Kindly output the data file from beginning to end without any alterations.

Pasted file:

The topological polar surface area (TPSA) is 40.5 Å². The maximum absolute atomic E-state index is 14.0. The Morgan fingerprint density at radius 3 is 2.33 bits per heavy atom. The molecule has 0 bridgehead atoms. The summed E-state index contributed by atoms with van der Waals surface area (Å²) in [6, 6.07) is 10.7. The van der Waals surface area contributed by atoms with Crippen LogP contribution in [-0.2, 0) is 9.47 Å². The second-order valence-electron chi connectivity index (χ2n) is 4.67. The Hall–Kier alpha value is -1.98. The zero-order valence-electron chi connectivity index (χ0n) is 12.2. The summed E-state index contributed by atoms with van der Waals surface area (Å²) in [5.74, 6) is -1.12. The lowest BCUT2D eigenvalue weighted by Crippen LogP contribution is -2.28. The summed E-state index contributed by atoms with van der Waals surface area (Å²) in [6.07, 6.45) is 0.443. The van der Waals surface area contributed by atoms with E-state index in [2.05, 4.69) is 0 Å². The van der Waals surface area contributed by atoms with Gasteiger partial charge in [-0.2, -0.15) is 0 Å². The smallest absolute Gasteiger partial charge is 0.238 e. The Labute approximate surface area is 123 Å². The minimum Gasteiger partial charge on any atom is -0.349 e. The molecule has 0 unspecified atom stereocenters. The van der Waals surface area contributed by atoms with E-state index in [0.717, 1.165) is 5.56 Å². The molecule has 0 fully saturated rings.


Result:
The topological polar surface area (TPSA) is 40.5 Å². The maximum absolute atomic E-state index is 14.0. The Morgan fingerprint density at radius 3 is 2.33 bits per heavy atom. The molecule has 0 bridgehead atoms. The summed E-state index contributed by atoms with van der Waals surface area (Å²) in [6, 6.07) is 10.7. The van der Waals surface area contributed by atoms with Crippen LogP contribution in [-0.2, 0) is 9.47 Å². The second-order valence-electron chi connectivity index (χ2n) is 4.67. The Hall–Kier alpha value is -1.98. The zero-order valence-electron chi connectivity index (χ0n) is 12.2. The summed E-state index contributed by atoms with van der Waals surface area (Å²) in [5.74, 6) is -1.12. The lowest BCUT2D eigenvalue weighted by Crippen LogP contribution is -2.28. The summed E-state index contributed by atoms with van der Waals surface area (Å²) in [6.07, 6.45) is 0.443. The van der Waals surface area contributed by atoms with E-state index in [2.05, 4.69) is 0 Å². The van der Waals surface area contributed by atoms with Gasteiger partial charge in [-0.2, -0.15) is 0 Å². The smallest absolute Gasteiger partial charge is 0.238 e. The Labute approximate surface area is 123 Å². The minimum Gasteiger partial charge on any atom is -0.349 e. The molecule has 0 unspecified atom stereocenters. The van der Waals surface area contributed by atoms with E-state index in [0.717, 1.165) is 5.56 Å². The molecule has 0 fully saturated rings.